You can package any model as a Truss.
truss.create()is a convenient shortcut for packaging in-memory models built in supported frameworks, but the manual approach gives control and flexibility throughout the entire model packaging and deployment process.
This doc walks through the process of manually creating a Truss, using Stable Diffusion v1.5 as an example.
To get started, initialize the Truss with the following command in the CLI:
truss init sd_truss
This will create the following file structure:
sd_truss/ # Truss root
data/ # Stores serialized models/weights/binaries
model.py # Implements Model class
packages/ # Stores utility code for model.py
config.yaml # Config for model serving environment
examples.yaml # Invocation examples
Most of our development work will happen in
models/model.py, the first function you'll need to implement is
When the model is spun up to receive requests,
load()is called exactly once and is guaranteed to finish before any predictions are attempted.
The purpose of
load()is to set a value for
self._model. This requires deserializing your model or otherwise loading in your model weights.
Example: Stable Diffusion 1.5
The exact code you'll need will depend on your model and framework. In this example, model weights for Stable Diffusion 1.5 are coming from the HuggingFace
This requires a couple of imports (don't worry, we'll cover adding Python requirements in a bit).
from dataclasses import asdict
from typing import Dict
from diffusers import EulerDiscreteScheduler, StableDiffusionPipeline
The load function looks like:
scheduler = EulerDiscreteScheduler.from_pretrained(
self._model = StableDiffusionPipeline.from_pretrained(
self._model = self._model.to("cuda")
self._modelcould be set using weights from anywhere. If you have custom weights, you can load them from your Truss'
data/directory by following this guide.
The other key function in your Truss is
predict(), which handles model invocation.
As our loaded model is a
StableDiffusionPipelineobject, model invocation is pretty simple:
def predict(self, model_input: Dict):
response = self._model(**model_input)
All we have to do is pass the model input to the model.
But how do we make sure the model input is a valid format, and that the model output is usable?
By default, pre- and post-processing functions are passthroughs. But if needed, you can implement these functions to make your model input and output match the specification of whatever app or API you're building.
There are more in-depth docs on processing functions here, but here's sample code for the Stable Diffusion example, which needs a postprocessing function but not a pre-processing function:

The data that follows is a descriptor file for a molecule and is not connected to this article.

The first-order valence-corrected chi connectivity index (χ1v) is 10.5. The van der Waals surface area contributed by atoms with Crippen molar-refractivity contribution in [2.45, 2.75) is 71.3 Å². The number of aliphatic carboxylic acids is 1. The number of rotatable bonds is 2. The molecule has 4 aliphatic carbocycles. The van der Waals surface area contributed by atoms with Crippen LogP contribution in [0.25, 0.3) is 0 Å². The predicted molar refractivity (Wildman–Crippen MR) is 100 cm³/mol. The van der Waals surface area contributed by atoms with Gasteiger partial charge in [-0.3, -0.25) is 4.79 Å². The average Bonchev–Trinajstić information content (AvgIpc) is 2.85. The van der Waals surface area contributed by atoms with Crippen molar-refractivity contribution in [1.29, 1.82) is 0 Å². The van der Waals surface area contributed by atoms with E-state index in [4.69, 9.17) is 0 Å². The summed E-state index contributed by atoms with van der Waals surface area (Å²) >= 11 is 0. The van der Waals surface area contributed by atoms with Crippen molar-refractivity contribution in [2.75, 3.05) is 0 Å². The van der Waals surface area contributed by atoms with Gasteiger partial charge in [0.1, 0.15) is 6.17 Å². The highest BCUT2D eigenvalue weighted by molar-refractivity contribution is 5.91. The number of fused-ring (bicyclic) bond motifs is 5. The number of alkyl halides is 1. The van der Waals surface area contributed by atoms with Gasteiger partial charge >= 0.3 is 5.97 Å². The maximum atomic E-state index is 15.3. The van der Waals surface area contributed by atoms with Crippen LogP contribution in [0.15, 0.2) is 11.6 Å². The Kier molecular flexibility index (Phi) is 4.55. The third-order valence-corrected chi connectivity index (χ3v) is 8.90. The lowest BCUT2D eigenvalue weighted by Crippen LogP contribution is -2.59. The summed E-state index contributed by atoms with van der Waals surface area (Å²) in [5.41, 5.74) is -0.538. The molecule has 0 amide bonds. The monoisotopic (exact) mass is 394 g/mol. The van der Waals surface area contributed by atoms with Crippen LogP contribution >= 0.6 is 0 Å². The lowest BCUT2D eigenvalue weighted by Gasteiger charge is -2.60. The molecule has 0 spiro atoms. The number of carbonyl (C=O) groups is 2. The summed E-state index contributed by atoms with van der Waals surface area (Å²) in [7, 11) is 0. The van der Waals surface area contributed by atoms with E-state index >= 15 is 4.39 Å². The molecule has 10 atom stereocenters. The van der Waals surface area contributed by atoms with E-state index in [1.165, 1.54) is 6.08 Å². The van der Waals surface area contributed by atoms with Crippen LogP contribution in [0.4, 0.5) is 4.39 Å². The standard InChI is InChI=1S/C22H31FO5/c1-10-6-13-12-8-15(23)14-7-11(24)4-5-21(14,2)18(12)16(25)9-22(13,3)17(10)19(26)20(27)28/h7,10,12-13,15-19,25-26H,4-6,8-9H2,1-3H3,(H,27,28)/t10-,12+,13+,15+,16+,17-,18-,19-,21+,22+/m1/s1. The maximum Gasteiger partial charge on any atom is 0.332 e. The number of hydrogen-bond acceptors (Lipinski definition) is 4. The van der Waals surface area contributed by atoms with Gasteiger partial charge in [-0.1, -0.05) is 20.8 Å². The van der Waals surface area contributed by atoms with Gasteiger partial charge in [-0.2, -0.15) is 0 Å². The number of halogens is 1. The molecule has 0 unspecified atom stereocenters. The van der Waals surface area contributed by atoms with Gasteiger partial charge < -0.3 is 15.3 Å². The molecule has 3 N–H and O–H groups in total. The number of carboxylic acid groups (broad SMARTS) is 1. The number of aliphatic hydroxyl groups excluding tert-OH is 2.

def postprocess(self, model_output: Dict) -> Dict:
# Convert to base64
model_output["images"] = [pil_to_b64(img) for img in model_output["images"]]
Eagle-eyed readers will note that
pil_to_b64()is not a function that has been defined anywhere. How can we use it?
pil_to_b64()function from the last step:
from io import BytesIO
from PIL import Image
buffered = BytesIO()
img_str = base64.b64encode(buffered.getvalue())
return "data:image/png;base64," + str(img_str)[2:-1]
You could just paste this into
models/model.pyand call it a day. But its better to factor out helper functions and utilities so that they can be re-used between multiple Trusses.
Let's create a folder
sharedat the same level as our root
sd_trussdirectory (don't create it inside the Truss directory). Then create a file
shared/base64_utils.py. It should look like this:
Paste the code from above into
Let your Truss know where to look for external packages with the following lines in
Note that this is an array in yaml; your Truss can depend on multiple external directories for packages.
Finally, at the top of
from base64_utils import pil_to_b64
This will import your function from your external directory.
For more details on bundled and shared packages, see this demo repository and the bundled packages docs.
Now, we switch our attention to
config.yaml. You can use this file to customize a great deal about your packaged model — here's a complete reference — but right now we just care about setting our Python requirements up so the model can run.
For that, find
requirements:in the config file. In the Stable Diffusion 1.5 example, we set it to:
These requirements work just like
requirements.txtin a Python project, and you can pin versions with
Large models like Stable Diffusion require powerful hardware to run invocations. Set your packaged model's hardware requirements in
accelerator: A10G # Type of GPU required
cpu: "8" # Number of vCPU cores required
memory: 30Gi # Mibibytes (Mi) or Gibibytes (Gi) of RAM required
use_gpu: true # If false, set accelerator: null
You've successfully packaged a model! If you have the required hardware, you can test it locally, or deploy it to Baseten to get a draft model for rapid iteration in a production environment.